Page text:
Donald J. Trump’s presidential campaign has been ordered to pay more than $300,000 in legal fees and expenses to a former employee who the campaign’s lawyers said had violated the terms of a nondisclosure agreement when she accused Mr. Trump of forcibly kissing her in 2016.
The award, the culmination of an arbitration claim that was dismissed in November, represents the latest instance of Mr. Trump’s failure to use a nondisclosure agreement successfully against an ex-worker.
The resolution of the claim, which Mr. Trump’s campaign filed in September 2019, came less than a year after he had lost similar efforts to enforce nondisclosure agreements against Jessica Denson, a former campaign worker, and Omarosa Manigault Newman, a former White House aide and a star on “The Apprentice.”
Victor E. Bianchini, a retired federal judge, cited both of those cases in his decision on March 10, when he ruled in favor of Alva Johnson, a former campaign worker who in 2019 unsuccessfully sued Mr. Trump, claiming he kissed her on the mouth against her will during a campaign stop in August 2016.
The Trump campaign “was invested in silencing other employees that were terminated or had somehow criticized the candidate in other ways,” Judge Bianchini wrote, adding that the campaign’s “demand for arbitration appears to have been principally motivated by upholding its NDA and curtailing any criticism of the candidate.”
Liz Harrington, a spokeswoman for Mr. Trump, said the decision to award money to Ms. Johnson and her lawyers after a federal judge had dismissed her case was “pathetic and totally contrary to the rule of law and any reasonable sense of fairness.”
“Anyone can see that Johnson’s blatant lies and bad faith conduct completely preclude her from profiting from her illicit conduct,” she said in a statement.
After Judge Bianchini dismissed the arbitration claim in November, calling the agreement “vague and unenforceable” in its confidentiality provisions, Ms. Johnson’s lawyers made a motion demanding that the Trump campaign pay for legal fees and other expenses.
The March 10 ruling ordered the Trump campaign to pay more than $303,000 for Ms. Johnson’s legal fees and expenses.
Ms. Johnson, 46, said she was “really happy” with the decision.
Mr. Trump’s lawyers “wanted to handcuff me for four years,” Ms. Johnson said in a brief interview on Friday. “They came after me pretty hard.”
Her lawyer, Hassan Zavareei, said on Friday that the Trump campaign had tried to use the nondisclosure agreement “as a cudgel to silence what we view as important public speech by one of the few minority campaign workers.”
In early 2019, Ms. Johnson, who is Black, filed a federal lawsuit against Mr. Trump, accusing him of grabbing her during a campaign stop in 2016 and kissing her as she tried to turn away.
“I immediately felt violated because I wasn’t expecting it or wanting it,” Ms. Johnson told The Washington Post in February 2019.
But a federal judge questioned her version of events after viewing a video of the encounter and ultimately dismissed the suit in June 2019.
Judge William Jung of the U.S. District Court for the Middle District of Florida described the complaint as “political” and told Ms. Johnson she could file an amended lawsuit. She ultimately decided not to pursue the case, saying she had been threatened by Trump supporters and believed she would not be successful before Judge Jung, who was nominated to the bench in 2017 by Mr. Trump.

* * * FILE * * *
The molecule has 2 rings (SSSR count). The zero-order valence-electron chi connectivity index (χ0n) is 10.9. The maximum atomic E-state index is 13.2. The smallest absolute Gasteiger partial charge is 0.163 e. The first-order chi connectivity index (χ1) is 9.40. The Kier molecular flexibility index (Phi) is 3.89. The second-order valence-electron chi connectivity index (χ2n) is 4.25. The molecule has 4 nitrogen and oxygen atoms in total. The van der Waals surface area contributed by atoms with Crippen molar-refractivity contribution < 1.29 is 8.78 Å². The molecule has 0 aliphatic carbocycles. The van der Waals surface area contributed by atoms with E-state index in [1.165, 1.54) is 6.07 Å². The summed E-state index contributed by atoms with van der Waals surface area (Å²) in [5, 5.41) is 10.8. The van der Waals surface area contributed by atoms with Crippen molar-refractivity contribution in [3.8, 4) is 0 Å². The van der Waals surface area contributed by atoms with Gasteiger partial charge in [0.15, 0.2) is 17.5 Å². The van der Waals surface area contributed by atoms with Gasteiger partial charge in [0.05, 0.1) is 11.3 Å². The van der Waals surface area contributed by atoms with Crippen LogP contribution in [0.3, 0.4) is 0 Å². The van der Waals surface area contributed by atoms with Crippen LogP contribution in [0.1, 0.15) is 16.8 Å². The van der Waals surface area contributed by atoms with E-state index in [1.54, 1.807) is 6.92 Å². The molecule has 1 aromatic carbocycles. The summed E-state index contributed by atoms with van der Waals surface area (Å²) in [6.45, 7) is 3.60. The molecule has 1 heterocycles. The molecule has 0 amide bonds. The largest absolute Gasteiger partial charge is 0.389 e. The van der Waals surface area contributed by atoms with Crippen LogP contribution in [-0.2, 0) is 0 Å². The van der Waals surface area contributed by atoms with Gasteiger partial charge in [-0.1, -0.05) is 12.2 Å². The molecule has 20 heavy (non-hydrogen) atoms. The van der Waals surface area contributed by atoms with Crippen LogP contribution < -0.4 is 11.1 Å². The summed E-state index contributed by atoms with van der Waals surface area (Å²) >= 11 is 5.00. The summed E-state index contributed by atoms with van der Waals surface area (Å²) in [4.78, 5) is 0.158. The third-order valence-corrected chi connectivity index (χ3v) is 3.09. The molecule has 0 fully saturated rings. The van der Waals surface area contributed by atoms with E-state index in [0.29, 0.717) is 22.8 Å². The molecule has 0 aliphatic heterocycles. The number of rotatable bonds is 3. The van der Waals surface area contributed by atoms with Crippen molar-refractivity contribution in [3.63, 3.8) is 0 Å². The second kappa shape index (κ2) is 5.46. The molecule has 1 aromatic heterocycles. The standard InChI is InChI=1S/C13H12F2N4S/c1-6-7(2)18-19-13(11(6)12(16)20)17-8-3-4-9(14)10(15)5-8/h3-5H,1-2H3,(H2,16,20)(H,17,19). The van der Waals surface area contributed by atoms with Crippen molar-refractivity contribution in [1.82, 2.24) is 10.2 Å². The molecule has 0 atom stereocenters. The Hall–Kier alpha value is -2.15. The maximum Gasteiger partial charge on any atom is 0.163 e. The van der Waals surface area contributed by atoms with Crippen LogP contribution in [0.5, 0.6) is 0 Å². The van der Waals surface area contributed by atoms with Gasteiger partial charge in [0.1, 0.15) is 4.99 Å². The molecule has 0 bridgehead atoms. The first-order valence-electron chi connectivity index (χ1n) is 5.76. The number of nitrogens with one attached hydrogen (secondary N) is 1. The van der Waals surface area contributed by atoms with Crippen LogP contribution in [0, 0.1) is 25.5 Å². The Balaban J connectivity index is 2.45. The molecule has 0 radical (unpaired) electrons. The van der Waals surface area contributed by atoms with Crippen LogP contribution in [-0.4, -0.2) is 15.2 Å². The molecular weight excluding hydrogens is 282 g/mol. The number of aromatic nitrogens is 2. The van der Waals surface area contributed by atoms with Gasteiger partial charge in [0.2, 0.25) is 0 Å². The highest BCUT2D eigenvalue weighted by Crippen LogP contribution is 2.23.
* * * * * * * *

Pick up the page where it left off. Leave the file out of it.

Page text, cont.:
Judge Bianchini said that he had viewed the video and had concluded that nothing “improper” appeared to have taken place.
“No objective person could view the video of the encounter as anything even remotely supporting an accusation of battery, kissed, assaulted or anything else similar,” he wrote. “The federal judge saw it, and the arbitrator sees it.”
Mr. Trump’s campaign could have filed complaints against Ms. Johnson for “malicious prosecution or defamation in an appropriate forum,” Judge Bianchini wrote.
Instead, his campaign filed an arbitration complaint on Sept. 23, 2019, that said Ms. Johnson had breached a nondisclosure agreement with the campaign by “disclosing confidential information” and “making disparaging statements about Trump.”
That agreement, Judge Bianchini wrote, has been “determined to be unconstitutional” in the cases of Ms. Denson, Ms. Manigault Newman and Mary Trump, Mr. Trump’s niece, who wrote a tell-all memoir about the family.
Even if the motive of the campaign was not to silence Ms. Johnson, “the enforcement of the NDA was an inappropriate choice because of its unconstitutionality,” Judge Bianchini wrote.
Judge Bianchini said he had noted in his November dismissal of the arbitration claim that he believed Ms. Johnson was “untruthful in her accusations” against Mr. Trump. In the March 10 ruling, he described how the video showed Ms. Johnson “offering her cheek” with her lips “in the air next to his cheek.”
It was “understandable” that the Trump campaign would be upset at Ms. Johnson’s recouping costs in an arbitration that stemmed from a case that was ultimately dismissed, Judge Bianchini wrote.
But blaming the arbitration on her “is misguided and incorrect,” he said in his ruling.
Mr. Zavareei said that he rejected Judge Bianchini’s characterization of Ms. Johnson’s claims. Their validity should have been determined by a jury, not “two older white judges,” he said.
“It’s our position that that is the sort of conduct that shouldn’t be accepted in any workplace,” Mr. Zavareei said. “She’s a worker in the campaign. She’s the only person who he touched and kissed.”